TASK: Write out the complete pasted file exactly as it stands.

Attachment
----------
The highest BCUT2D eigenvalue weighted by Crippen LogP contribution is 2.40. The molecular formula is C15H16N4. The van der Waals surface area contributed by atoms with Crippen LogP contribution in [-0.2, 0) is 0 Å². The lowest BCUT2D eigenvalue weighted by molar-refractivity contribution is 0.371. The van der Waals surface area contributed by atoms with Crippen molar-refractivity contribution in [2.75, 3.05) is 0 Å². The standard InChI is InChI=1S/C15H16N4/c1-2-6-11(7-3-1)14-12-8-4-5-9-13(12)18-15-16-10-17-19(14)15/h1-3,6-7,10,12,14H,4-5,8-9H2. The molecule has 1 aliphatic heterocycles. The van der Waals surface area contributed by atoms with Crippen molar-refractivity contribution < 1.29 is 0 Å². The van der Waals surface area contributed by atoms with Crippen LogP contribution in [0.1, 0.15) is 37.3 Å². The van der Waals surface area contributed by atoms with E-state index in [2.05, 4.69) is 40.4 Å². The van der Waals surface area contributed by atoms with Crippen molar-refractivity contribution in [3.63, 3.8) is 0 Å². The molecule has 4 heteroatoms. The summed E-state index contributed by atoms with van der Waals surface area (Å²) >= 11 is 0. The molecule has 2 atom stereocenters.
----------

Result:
The highest BCUT2D eigenvalue weighted by Crippen LogP contribution is 2.40. The molecular formula is C15H16N4. The van der Waals surface area contributed by atoms with Crippen LogP contribution in [-0.2, 0) is 0 Å². The lowest BCUT2D eigenvalue weighted by molar-refractivity contribution is 0.371. The van der Waals surface area contributed by atoms with Crippen molar-refractivity contribution in [2.75, 3.05) is 0 Å². The standard InChI is InChI=1S/C15H16N4/c1-2-6-11(7-3-1)14-12-8-4-5-9-13(12)18-15-16-10-17-19(14)15/h1-3,6-7,10,12,14H,4-5,8-9H2. The molecule has 1 aliphatic heterocycles. The van der Waals surface area contributed by atoms with Crippen molar-refractivity contribution < 1.29 is 0 Å². The van der Waals surface area contributed by atoms with Crippen LogP contribution in [0.1, 0.15) is 37.3 Å². The van der Waals surface area contributed by atoms with E-state index in [2.05, 4.69) is 40.4 Å². The van der Waals surface area contributed by atoms with Crippen molar-refractivity contribution in [3.63, 3.8) is 0 Å². The molecule has 4 heteroatoms. The summed E-state index contributed by atoms with van der Waals surface area (Å²) >= 11 is 0. The molecule has 2 atom stereocenters.